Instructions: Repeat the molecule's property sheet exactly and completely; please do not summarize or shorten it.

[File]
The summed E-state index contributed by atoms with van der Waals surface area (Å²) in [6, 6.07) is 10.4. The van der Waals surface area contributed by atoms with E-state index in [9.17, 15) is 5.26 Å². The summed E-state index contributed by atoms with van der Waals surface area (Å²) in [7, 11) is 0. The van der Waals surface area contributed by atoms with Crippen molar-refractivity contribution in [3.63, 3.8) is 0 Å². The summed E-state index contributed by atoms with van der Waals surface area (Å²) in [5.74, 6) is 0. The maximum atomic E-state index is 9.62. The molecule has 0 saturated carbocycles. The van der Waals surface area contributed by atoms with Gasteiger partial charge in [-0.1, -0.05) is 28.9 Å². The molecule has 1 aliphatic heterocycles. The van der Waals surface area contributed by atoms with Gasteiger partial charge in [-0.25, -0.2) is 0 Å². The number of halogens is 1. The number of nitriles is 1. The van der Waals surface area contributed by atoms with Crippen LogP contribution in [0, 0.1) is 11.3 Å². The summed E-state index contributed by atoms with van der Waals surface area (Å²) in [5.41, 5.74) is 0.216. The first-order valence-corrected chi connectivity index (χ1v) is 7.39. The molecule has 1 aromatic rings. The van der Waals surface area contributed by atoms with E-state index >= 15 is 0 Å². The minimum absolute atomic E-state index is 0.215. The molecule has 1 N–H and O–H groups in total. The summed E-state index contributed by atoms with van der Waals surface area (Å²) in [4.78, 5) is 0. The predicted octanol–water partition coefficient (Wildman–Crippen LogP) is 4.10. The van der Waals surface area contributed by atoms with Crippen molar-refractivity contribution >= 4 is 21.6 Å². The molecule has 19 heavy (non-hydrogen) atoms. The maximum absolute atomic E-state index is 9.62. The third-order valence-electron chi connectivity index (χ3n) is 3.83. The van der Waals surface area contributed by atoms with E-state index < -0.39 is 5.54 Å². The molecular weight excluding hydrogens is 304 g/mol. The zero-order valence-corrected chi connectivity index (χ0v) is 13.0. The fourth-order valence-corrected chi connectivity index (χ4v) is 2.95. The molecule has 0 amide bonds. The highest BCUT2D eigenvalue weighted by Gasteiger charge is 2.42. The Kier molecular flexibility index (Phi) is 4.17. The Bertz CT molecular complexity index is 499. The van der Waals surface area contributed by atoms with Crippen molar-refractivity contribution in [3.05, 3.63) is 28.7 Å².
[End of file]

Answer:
The summed E-state index contributed by atoms with van der Waals surface area (Å²) in [6, 6.07) is 10.4. The van der Waals surface area contributed by atoms with E-state index in [9.17, 15) is 5.26 Å². The summed E-state index contributed by atoms with van der Waals surface area (Å²) in [7, 11) is 0. The van der Waals surface area contributed by atoms with Crippen molar-refractivity contribution in [3.63, 3.8) is 0 Å². The summed E-state index contributed by atoms with van der Waals surface area (Å²) in [5.74, 6) is 0. The maximum atomic E-state index is 9.62. The molecule has 0 saturated carbocycles. The van der Waals surface area contributed by atoms with Gasteiger partial charge in [-0.1, -0.05) is 28.9 Å². The molecule has 1 aliphatic heterocycles. The van der Waals surface area contributed by atoms with Gasteiger partial charge in [-0.25, -0.2) is 0 Å². The number of halogens is 1. The number of nitriles is 1. The van der Waals surface area contributed by atoms with Crippen LogP contribution in [0, 0.1) is 11.3 Å². The summed E-state index contributed by atoms with van der Waals surface area (Å²) in [5.41, 5.74) is 0.216. The first-order valence-corrected chi connectivity index (χ1v) is 7.39. The molecule has 1 aromatic rings. The van der Waals surface area contributed by atoms with E-state index >= 15 is 0 Å². The minimum absolute atomic E-state index is 0.215. The molecule has 1 N–H and O–H groups in total. The summed E-state index contributed by atoms with van der Waals surface area (Å²) in [4.78, 5) is 0. The predicted octanol–water partition coefficient (Wildman–Crippen LogP) is 4.10. The van der Waals surface area contributed by atoms with Crippen molar-refractivity contribution >= 4 is 21.6 Å². The molecule has 19 heavy (non-hydrogen) atoms. The maximum absolute atomic E-state index is 9.62. The third-order valence-electron chi connectivity index (χ3n) is 3.83. The van der Waals surface area contributed by atoms with E-state index < -0.39 is 5.54 Å². The molecular weight excluding hydrogens is 304 g/mol. The zero-order valence-corrected chi connectivity index (χ0v) is 13.0. The fourth-order valence-corrected chi connectivity index (χ4v) is 2.95. The molecule has 0 amide bonds. The highest BCUT2D eigenvalue weighted by Gasteiger charge is 2.42. The Kier molecular flexibility index (Phi) is 4.17. The Bertz CT molecular complexity index is 499. The van der Waals surface area contributed by atoms with Crippen molar-refractivity contribution in [3.05, 3.63) is 28.7 Å².